Because I live in the ever-traditional South, as soon as I got engaged I heard a whole lot about “wedding china.” Millennials don’t tend to throw as many formal get-togethers as our parents, so fine china is not such a necessity these days. However, if you do like to entertain for birthdays or book club, you may enjoy owning cute serving platters or drink decanters, such as this oversize Mason jar. And you can never go wrong with a fancy teapot, my friends.
5. Home Accessories
One of the reasons my husband and I weren’t immediately interested in making a registry was because the items on other people’s lists tended to be expensive. Instead of registering for a $500 juicer or whatever, we picked out home accessories that were $30 or less, such as vases, ornaments and posters by Obvious State. Etsy was my best friend in this endeavor.
If you’re not married, allow me to let you in on a little secret: A lot of marriage is actually just sitting at home together. If you want to save a couple from another night of arguing about what to watch on Netflix, provide them with a shared activity. This could be a chess set, jigsaw puzzle, Scrabble board or even a sushi kit. One of our most exciting gifts was from my husband’s coworkers, who gave us a gift card for an outdoors store to help us achieve our dream of getting our own kayaks.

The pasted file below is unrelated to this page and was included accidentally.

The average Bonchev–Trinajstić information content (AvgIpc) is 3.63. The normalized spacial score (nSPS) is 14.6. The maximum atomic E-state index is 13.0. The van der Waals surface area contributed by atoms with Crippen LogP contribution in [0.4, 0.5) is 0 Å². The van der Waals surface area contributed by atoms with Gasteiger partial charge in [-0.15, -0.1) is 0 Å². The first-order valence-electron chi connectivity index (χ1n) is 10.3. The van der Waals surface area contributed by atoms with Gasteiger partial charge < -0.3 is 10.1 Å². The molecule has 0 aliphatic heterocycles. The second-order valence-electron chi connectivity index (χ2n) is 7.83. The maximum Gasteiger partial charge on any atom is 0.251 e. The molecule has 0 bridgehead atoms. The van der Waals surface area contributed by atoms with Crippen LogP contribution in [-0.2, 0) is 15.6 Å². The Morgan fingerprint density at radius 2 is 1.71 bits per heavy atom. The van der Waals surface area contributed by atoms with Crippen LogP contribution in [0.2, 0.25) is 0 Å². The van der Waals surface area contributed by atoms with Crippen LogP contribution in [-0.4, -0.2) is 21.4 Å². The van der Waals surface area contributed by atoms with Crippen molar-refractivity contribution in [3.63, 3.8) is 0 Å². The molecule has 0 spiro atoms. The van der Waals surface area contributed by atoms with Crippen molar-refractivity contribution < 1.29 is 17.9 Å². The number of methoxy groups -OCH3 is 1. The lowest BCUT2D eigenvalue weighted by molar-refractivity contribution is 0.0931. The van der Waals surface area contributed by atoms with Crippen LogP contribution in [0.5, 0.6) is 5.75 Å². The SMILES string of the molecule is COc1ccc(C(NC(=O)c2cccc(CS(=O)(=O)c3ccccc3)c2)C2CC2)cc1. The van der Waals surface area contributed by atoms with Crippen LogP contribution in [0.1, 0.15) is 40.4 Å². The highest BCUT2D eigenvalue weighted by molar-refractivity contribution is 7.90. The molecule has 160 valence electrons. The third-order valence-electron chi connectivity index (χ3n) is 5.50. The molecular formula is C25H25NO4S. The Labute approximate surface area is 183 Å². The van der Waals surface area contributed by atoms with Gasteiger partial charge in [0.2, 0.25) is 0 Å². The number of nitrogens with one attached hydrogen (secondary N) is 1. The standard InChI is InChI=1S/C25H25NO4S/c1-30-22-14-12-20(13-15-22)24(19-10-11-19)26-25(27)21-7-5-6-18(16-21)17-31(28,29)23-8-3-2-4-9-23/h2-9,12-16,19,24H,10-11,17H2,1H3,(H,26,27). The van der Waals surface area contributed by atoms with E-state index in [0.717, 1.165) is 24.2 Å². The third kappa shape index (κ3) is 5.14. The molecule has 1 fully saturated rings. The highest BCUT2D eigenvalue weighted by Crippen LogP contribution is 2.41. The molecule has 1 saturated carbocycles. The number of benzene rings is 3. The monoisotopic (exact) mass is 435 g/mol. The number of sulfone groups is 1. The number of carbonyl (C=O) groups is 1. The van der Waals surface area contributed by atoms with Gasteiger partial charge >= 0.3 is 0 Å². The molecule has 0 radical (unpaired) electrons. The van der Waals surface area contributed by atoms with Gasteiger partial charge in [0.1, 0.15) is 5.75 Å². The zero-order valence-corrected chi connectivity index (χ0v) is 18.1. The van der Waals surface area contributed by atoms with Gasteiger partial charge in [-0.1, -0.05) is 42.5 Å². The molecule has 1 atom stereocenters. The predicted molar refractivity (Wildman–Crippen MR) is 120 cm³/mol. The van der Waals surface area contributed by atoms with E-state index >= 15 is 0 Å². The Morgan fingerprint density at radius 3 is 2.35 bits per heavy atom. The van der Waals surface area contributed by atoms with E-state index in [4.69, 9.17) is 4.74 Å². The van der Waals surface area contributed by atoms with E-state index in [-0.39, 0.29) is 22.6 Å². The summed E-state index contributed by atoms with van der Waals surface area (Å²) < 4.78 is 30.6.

7. Books and DVDs
This may sound dull, but Disney movies are pricey, y’all! Find a movie which you know was a childhood favorite, or one which means something to the couple, such as a movie that they saw when they first began dating. Bonus points for including popcorn and soda.
My husband and I share a love of books and writing, so we registered for a joint journal. I also loved receiving a cookbook and a book of ghost stories in honor of the fact that we got married on Halloween.
8. Food and Drink
A lot of people gave us food-and-drink-related gifts, and I am definitely not complaining. My English friends brought me my favorites from home, my husband’s friend made us Kombucha, relatives gave us whisky and beer, and our neighbor friend gave us a gift card to the local restaurant that we’re obsessed with.
If you’re a talented chef, you could also offer to cook the newlyweds a meal yourself, especially while they’re still decompressing after the wedding.
9. The EZ Bed
The EZ Bed is perfect for young couples who don’t have a fully-furnished guest room but still like to have out of town friends to stay. The EZ Bed inflates and deflates automatically and is significantly more comfortable than your run-of-the-mill air mattress. If it feels too expensive for a wedding gift, note that some registries allow you to set up a split-cost option. Besides, this is really a gift to benefit your friends, right?
10. Holiday Items
If the wedding is close to a holiday, find something to help them celebrate, such as baking supplies for Easter, patriotic decor for Fourth of July or a personalized Christmas ornament which commemorates their first year as a married couple.
Some guests used our registry, some surprised us with something they thought we would like, and others did give us cash towards a future honeymoon. Their generosity was overwhelming and, more than anything, I’m so happy I get to think about all my friends and family every time I’m at home, whether it’s cooking a meal, working at my desk or dreaming about our honeymoon.
What’s your idea of a great wedding gift? Tweet us @LitDarling!